Even Pentax, who is struggling to understand consumer needs with their infamously (and somewhat uselessly) tiny Q system, is trying hard to re-position their products by the needs of the consumer. This is what we need to see in the photo industry.

In the words of Louis C.K, “Everything’s Amazing and No One is Happy.” For us street photographers who demand depth in our photos, quick function and focus in our cameras, it’s an exciting time for us in this world.

&& Phil

Talk to me and follow me on Twitter @philhanphoto. (<-hey isn’t that a new username?!)

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P.S. I’ve also joined a photo collective, revisedMEDIA. Check it out! Inspiring photos abound!

Steve Huff & I Review the Fuji X-Pro 1 (AF update)


Well, not really. Steve Huff did a comprehensive review, and it’s very well written. You should check it out, it mentions both its merits and the quirks/AF woes in deep detail.

On the other hand, I FINALLY managed to get my hands on one in my local Camera store. I’ve got to say, I’m impressed with what Fuji’s vision was in creating the X-series. I’m not surprised that Dpreview came away impressed, the construction of the camera looks good. But Steve Huff is dead on in saying that it feels cheap, or at least lighter than it looks.

I tried to test for Steve huff’s quirks, but strangely I had no trouble with the on/off operations, and controls were responsive. I’m guessing uncleared SD cards usually pose this issue, and I had that same problem on my X100 before I sold it.

Give me some time to play around with this, I’ll be back later to test its AF..


Shooting in the bright lighting of the camera store, the AF felt responsive. I tried it in street situations, and it quickly picked up focus. Raising the camera to my eye and quickly pressing the shutter button grabbed it excellent focus. I was using the 35mm f/1.4 lens.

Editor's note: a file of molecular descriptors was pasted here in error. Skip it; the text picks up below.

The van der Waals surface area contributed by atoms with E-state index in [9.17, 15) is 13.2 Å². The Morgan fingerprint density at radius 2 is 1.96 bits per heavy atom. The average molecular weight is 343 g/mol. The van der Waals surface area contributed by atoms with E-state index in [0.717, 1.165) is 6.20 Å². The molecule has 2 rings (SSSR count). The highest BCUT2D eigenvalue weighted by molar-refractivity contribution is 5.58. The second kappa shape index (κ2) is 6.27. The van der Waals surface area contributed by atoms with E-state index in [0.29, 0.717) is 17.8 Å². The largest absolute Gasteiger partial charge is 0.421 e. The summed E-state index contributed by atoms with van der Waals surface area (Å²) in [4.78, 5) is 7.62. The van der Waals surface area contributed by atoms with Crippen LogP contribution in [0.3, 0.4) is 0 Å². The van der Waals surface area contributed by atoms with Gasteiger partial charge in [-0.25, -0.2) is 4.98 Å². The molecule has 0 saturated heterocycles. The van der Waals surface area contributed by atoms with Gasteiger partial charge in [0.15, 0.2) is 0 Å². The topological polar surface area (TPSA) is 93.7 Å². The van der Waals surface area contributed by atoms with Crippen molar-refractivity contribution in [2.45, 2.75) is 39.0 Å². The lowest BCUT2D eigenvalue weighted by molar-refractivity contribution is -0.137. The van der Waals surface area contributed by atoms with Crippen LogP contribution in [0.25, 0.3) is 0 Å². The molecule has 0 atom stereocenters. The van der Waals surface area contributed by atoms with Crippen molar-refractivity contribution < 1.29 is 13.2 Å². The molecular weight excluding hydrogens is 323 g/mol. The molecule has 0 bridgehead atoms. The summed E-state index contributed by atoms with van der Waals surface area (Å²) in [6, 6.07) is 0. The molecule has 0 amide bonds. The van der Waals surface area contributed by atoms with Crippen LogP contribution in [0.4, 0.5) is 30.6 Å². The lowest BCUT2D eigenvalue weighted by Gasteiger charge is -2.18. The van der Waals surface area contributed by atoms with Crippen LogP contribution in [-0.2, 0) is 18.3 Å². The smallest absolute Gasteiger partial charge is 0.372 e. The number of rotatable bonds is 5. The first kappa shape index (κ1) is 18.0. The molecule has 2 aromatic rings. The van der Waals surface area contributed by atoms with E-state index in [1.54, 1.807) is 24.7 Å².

But the trouble began in the narrow, dimly lit hallway of the store. Even with a much smaller focusing distance compared to the X100’s lens, I couldn’t get it to focus on a vase. It took 4 tries. No street photographer focuses 4 times on a subject. By then you’ll have already missed your shot.

In twilight (7:30pm), Steve Huff’s observations stuck as well. In hunts, misses, hunts, misses, and then maybe nails it on the third shot. Realistic street movements/actions including: raising the camera to your eye for immediate shots, or shooting from the hip are completely unreliable, primarily due to the lack of any image stabilization. For some reason, Leica glass never seems to suffer from this IS; it may be the electronic sensor that is more prone to movement. I don’t know, I have no technical knowledge in this area.

Unfortunately they didn’t let me take out any samples from the card, but this was more than enough to convince me that the X-Pro 1 needs a severe update to the AF. I went into the MF mode just to see what it was like, but the similar focus-by-wire design is still close to unusable. I’ll see if I can sneak out some images later.

Come on, Fuji. You can do better.


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The Shadow photographers #1: SH Roh


In these series I hope to introduce some of the most compelling street (and non-street) photographers who have inspired me to start or keep shooting. The double entendre is that Street photographers tend to experiment with and work with available light (which tend to be shadows), and also tend to stay hidden out of “popular” photographers (dominated by studio photographers, landscape photographers, etc). I hope that you will enjoy discovering these hidden talents as much as I do. Remember, there is always a street photographer near you, somewhere…